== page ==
Microsoft has admitted that "negative perceptions" of its Internet Explorer (IE) browser has prompted "passionate" debate within the firm about a potential rebrand.
IE has earned a bad reputation among some users after falling victim to a string of security breaches over the past decade. Just this year, IE was affected by a bug allowing hackers to "hijack" victims' PCs. The issue was so severe it prompted Microsoft to release a security fix to XP users even though it had just ended support for the OS.
When asked if Microsoft had considered scrapping the IE name on an "Ask Me Anything" session on social media site Reddit, Microsoft engineer Jonathan Sampson admitted "it's been suggested internally".
"I remember a particularly long email thread where numerous people were passionately debating it," he said. "Plenty of ideas get kicked around about how we can separate ourselves from negative perceptions that no longer reflect our product today."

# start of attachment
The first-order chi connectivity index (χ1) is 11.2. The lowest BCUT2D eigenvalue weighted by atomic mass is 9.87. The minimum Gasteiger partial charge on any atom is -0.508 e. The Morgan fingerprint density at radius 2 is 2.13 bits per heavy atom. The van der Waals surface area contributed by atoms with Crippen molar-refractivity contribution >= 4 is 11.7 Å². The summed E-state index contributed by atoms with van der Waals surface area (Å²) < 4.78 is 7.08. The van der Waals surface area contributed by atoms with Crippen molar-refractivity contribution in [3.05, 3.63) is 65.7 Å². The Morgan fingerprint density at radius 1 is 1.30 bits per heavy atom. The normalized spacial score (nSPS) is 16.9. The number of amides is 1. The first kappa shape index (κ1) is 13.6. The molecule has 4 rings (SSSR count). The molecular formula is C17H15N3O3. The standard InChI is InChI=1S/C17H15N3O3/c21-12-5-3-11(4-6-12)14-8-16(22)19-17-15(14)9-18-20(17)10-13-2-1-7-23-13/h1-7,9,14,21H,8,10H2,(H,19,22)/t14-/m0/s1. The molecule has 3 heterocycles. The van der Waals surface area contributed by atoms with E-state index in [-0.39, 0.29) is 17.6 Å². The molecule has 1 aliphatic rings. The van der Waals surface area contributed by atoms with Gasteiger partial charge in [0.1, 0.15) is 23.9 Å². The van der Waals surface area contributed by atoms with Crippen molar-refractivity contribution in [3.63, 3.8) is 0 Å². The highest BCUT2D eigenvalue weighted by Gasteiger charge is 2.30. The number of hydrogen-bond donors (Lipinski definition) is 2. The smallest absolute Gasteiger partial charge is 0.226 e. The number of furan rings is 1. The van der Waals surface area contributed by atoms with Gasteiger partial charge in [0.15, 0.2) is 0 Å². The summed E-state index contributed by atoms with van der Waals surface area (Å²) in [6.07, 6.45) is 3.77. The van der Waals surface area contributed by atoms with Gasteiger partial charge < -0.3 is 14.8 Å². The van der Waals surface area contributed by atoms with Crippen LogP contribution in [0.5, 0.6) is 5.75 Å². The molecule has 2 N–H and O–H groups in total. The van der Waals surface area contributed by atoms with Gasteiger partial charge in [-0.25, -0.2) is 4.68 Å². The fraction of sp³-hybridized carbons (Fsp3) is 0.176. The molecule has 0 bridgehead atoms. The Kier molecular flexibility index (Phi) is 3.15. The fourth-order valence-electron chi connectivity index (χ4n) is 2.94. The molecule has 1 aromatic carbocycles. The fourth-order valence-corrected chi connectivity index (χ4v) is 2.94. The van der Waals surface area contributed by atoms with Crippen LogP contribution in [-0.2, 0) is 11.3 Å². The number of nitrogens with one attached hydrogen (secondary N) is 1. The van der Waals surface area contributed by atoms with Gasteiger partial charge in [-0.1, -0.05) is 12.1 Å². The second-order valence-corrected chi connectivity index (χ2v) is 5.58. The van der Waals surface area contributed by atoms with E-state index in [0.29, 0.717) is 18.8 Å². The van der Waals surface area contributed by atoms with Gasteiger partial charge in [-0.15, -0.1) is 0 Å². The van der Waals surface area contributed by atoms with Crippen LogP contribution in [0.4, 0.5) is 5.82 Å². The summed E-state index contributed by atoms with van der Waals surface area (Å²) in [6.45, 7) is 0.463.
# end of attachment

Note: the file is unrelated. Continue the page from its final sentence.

Netmarketshare figures show that IE still has the majority global market share in the browser space, but its 2014 share of 58.11 per cent is far behind the figure in 2009 which almost reached 68 per cent. Over that time, rival Google's Chrome offering has shot up in popularity, with its share rising from 2.67 per cent five years ago to 17.98 per cent today.
Sampson suggested an IE rebrand had not been ruled out.
"The discussion I recall seeing was a very recent one (just a few weeks ago)," he said. "Who knows what the future holds."
Automation firms UiPath and Automation Anywhere close out their funding rounds with $265m and $300m respectively
View photos of last night's awards ceremony in London
View photos of all the winners from the 2018 Channel Awards
After a glittering awards evening in Battersea celebrating 25 years of the Awards, we are pleased to share the list of winners and judges' commended winners